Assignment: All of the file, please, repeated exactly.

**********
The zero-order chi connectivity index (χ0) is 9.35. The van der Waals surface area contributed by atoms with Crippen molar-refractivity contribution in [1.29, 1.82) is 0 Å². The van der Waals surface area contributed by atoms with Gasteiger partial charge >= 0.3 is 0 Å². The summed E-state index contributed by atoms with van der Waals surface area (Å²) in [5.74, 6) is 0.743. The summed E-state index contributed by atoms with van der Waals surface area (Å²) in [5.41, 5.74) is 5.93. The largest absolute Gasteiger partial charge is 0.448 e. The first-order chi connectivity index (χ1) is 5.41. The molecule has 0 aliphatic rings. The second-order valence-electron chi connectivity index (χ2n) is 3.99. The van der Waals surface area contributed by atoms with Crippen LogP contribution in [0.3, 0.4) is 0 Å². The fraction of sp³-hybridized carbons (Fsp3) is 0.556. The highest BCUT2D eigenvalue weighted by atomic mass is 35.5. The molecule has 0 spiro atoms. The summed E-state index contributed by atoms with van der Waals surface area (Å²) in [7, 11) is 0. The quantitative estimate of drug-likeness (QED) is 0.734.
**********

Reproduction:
The zero-order chi connectivity index (χ0) is 9.35. The van der Waals surface area contributed by atoms with Crippen molar-refractivity contribution in [1.29, 1.82) is 0 Å². The van der Waals surface area contributed by atoms with Gasteiger partial charge >= 0.3 is 0 Å². The summed E-state index contributed by atoms with van der Waals surface area (Å²) in [5.74, 6) is 0.743. The summed E-state index contributed by atoms with van der Waals surface area (Å²) in [5.41, 5.74) is 5.93. The largest absolute Gasteiger partial charge is 0.448 e. The first-order chi connectivity index (χ1) is 5.41. The molecule has 0 aliphatic rings. The second-order valence-electron chi connectivity index (χ2n) is 3.99. The van der Waals surface area contributed by atoms with Crippen LogP contribution in [0.3, 0.4) is 0 Å². The fraction of sp³-hybridized carbons (Fsp3) is 0.556. The highest BCUT2D eigenvalue weighted by atomic mass is 35.5. The molecule has 0 spiro atoms. The summed E-state index contributed by atoms with van der Waals surface area (Å²) in [7, 11) is 0. The quantitative estimate of drug-likeness (QED) is 0.734.